JEFFERSON CITY - The Missouri legislature's Republican leadership delivered a personal message to Gov. Bob Holden that lawmakers would not accept his tax-increase package.
Republican leaders say they told the governor earlier this week they will not consider tax increases large enough to require statewide voter approval.
Senate President Pro Tem Peter Kinder, R-Cape Girardeau, and House Speaker Catherine Hanaway, R-St. Louis County, met with Gov. Bob Holdon on Tuesday and told him that any tax increases that require voter approval are off the table, Kinder said.
The state's budget office has estimated that any package of tax and fee increases of $75 million or more would require statewide voter approval under the state constitution's tax limitations.
Without tax increases, cuts will go way too deep, Holden spokeswoman Mary Still said.
"We should give people the opportunity to decide," Still said.
In January, the governor proposed a package of tax increases exceeding $670 million.
Republicans say they have a plan to fill some of the gaps in the ever-widening budget deficit.
The Senate Appropriations Committee passed a budget on Thursday that cut $387 million from the governor's budget plan -- but requires $200 million from a revenue enhancement package Senate GOP leaders say they will unveil next week.
Republicans say most of that projected revenue would come from three sources.
One bill ends some corporate and individual tax exemptions and is estimated to bring in more than $100 million. The second proposal comes from State Treasurer Nancy Farmer, and it would take the money from abandoned bank accounts and turn it over to the state. Farmer estimates a revenue gain of $70 million.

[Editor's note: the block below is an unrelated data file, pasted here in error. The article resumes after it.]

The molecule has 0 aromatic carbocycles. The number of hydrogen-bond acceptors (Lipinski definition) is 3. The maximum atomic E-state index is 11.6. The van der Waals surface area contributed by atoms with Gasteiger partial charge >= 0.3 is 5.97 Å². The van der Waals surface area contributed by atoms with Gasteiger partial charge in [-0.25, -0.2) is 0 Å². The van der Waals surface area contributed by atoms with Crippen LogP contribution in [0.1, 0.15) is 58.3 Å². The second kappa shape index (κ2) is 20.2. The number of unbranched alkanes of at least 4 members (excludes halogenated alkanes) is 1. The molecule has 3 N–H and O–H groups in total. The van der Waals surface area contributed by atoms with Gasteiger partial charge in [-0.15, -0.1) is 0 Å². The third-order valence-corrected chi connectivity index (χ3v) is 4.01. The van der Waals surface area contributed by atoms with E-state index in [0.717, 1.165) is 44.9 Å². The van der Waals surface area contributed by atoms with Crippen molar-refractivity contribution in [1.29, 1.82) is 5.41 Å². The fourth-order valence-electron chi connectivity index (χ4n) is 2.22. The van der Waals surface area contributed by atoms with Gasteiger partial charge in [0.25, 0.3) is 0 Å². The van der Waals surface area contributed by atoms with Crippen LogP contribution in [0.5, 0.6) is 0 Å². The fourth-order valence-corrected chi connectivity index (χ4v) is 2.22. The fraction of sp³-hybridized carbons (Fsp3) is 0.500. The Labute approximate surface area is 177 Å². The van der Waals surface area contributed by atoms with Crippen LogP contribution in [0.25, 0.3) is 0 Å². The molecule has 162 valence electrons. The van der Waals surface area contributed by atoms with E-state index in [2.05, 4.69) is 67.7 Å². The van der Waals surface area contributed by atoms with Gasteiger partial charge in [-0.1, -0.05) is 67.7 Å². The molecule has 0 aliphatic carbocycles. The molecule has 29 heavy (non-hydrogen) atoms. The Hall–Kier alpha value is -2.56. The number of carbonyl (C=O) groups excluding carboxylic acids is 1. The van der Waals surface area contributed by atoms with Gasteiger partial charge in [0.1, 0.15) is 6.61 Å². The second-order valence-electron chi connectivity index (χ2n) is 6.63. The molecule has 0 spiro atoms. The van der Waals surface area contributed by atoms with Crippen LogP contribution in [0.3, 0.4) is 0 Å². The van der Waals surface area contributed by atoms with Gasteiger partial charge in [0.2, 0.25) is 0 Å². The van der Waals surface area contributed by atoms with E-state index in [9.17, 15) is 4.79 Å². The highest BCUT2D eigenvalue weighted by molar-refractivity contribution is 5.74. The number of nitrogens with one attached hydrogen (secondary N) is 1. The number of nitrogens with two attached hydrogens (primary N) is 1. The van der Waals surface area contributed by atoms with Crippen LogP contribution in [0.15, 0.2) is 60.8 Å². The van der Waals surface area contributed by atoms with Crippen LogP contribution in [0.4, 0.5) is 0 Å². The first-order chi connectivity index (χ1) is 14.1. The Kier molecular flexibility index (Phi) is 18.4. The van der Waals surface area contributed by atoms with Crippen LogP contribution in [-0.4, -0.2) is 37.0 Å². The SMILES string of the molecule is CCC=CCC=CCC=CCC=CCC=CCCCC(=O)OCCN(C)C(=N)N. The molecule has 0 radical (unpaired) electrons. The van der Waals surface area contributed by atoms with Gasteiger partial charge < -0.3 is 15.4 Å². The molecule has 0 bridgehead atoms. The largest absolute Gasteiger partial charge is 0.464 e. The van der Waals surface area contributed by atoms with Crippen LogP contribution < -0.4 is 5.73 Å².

The third bill would bring in an estimated $57 million by eliminating the daily loss limit for riverboat gambling, which is currently set at $500.
The riverboat gambling bill has been sponsored by Democratic Sen. Ken Jacob, the minority floor leader from Columbia, but has received little attention until now.
The idea, however, may face problems in the House.
Hanaway said there is not a lot of support in the House for removing gambling loss limits.
The Senate Appropriations Committee earmarked where the extra revenue-package funds would go -- mostly to local schools and higher education.
Democrats say the Republicans are working backwards. Jacob questioned the sense of passing a budget, then voting on revenue options later.
Sen. John Russell, R-Lebanon and chairman of the Senate Appropriations Committee, said even though they would rather have the revenue up front, "It's better to have some budget than no budget."
Because of the time constraints, he said, they can't wait for all revenue to be finalized before a budget is passed. Missouri law requires the budget to be passed by May 9.
The Senate is expected to begin debate on the budget on Tuesday.